Lemoine's hot air machine

A fascinating open cycle machine that can work at high pressure.

Lemoine's Machine à air chaud Lemoine's Machine à air chaud
Inventor Louis Lemoine, Rouen, Normandie - France.
Country France
Year 1847
Patent Yes
Operation Open cycle
Combustion External
Engine type One cylinder
Working piston Double acting
Fuel consumption Coal, gaz


It is known that hot air engines heat up compressed air to have the engine working. Not so in Lemoine's machine.
It differs completely from the hot air engines described so far in that the heat is used to produce cold compressed air for doing work.

Engine Arrangement

Lemoine's Machine à air chaud
A cast iron cylinder A rests on a furnace D. It is called the fire cylinder. Its upper end is closed by a cover and its lower end has an air tight bottom fitted with small hanging cylinders G. The outer faces of the cylinders G constitute the heating surface of the device.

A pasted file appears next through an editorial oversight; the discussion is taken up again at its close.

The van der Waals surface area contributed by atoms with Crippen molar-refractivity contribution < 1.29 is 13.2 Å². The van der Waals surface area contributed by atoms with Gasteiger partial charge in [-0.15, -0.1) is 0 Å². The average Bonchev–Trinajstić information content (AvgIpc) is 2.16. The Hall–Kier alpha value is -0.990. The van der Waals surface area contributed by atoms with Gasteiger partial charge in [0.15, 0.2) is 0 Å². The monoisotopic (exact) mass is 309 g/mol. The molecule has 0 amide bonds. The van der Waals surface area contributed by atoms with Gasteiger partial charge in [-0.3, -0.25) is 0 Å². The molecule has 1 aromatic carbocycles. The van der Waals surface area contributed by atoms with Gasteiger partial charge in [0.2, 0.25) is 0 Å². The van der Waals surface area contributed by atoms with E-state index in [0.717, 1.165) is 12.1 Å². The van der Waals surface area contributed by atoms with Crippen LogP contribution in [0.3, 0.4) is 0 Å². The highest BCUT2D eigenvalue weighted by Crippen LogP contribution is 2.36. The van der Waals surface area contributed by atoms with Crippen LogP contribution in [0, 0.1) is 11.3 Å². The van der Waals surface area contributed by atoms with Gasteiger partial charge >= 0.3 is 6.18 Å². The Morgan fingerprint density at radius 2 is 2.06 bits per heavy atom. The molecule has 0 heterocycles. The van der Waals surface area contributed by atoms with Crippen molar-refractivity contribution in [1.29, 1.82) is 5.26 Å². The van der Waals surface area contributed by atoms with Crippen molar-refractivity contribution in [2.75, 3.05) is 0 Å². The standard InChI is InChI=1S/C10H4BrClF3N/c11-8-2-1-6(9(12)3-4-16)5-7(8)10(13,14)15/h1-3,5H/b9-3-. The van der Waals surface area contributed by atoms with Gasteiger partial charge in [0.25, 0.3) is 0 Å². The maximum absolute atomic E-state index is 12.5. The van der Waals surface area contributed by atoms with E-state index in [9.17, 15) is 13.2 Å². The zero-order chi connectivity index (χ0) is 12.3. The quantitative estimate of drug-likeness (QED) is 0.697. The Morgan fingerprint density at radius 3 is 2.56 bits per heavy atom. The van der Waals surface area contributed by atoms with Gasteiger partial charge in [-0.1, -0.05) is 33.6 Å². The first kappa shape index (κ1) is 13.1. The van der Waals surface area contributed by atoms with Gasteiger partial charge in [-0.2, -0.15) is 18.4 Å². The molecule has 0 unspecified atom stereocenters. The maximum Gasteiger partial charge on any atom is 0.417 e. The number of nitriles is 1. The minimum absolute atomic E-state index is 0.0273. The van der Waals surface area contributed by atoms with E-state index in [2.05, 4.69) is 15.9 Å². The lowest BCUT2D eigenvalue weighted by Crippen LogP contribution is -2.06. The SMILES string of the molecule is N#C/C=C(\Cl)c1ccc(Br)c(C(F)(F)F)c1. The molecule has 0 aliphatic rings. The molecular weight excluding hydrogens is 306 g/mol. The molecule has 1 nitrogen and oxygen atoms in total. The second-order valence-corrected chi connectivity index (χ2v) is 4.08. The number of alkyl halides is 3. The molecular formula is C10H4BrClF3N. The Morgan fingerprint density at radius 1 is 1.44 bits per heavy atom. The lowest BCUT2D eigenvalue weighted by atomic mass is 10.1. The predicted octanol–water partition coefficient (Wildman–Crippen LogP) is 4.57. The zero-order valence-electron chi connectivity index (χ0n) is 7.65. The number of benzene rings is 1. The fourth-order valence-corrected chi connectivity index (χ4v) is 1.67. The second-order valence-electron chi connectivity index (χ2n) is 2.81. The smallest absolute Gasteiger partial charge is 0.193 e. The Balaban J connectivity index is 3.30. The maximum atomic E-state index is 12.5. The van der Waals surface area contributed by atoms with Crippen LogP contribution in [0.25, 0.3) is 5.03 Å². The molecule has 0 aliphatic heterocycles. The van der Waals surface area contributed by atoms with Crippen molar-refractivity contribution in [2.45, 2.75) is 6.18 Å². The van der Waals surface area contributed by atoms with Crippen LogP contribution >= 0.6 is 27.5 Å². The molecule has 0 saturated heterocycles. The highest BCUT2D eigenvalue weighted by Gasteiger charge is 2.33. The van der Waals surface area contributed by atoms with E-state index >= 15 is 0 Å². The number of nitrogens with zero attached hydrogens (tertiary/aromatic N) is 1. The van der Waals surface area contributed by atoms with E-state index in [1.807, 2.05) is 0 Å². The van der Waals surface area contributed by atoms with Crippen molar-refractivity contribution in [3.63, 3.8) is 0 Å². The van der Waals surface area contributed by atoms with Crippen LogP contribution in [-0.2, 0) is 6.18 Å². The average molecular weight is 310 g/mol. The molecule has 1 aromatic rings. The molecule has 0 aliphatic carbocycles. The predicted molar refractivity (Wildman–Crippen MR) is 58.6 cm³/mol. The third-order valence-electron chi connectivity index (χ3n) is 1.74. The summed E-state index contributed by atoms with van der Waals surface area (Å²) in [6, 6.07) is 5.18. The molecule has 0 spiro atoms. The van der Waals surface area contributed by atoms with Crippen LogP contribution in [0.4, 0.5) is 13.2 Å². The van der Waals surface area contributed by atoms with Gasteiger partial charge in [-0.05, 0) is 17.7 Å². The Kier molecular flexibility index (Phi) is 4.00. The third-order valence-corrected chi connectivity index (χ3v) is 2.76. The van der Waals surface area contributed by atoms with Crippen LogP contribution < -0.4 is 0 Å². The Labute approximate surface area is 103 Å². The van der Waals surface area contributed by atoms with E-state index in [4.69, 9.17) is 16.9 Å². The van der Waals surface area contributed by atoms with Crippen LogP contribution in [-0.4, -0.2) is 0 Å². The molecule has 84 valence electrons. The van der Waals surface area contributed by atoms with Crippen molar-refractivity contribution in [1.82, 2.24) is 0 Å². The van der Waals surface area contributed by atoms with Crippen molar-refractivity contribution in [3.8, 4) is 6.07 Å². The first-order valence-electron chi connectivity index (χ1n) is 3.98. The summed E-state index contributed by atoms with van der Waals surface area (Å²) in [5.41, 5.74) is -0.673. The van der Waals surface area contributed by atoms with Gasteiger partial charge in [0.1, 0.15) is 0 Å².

The fire cylinder has a piston rod F which carries a piston E which is composed of thin layers of metalic meshes similar to those of Ericson. This cylindrical package slides with gently along the internal walls of the fire cylinder, but without touching them. Hanging cylinders G are attached to the piston E, they are closed and engage in the small hollow cylinders G which form, as mentionned, the bottom of the fire cylinder.

A water jacket I in which water circulates, surrounds the fire cylinder and maintains its upper walls at a low temperature. On the contrary, the bottom of the fire cylinder is exposed to the heater by mean of a fairly large heating surface.

The upper cover of fire cylinder has two valves R, S. The valve R is opening from the outside to the inside of the fire cylinder and is communicating with an air reservoir Q at the lower pressure p. The valve S is opening from the inside to the outside of the fire cylinder and is communicating with a reservoir O containing air a higher pressure P.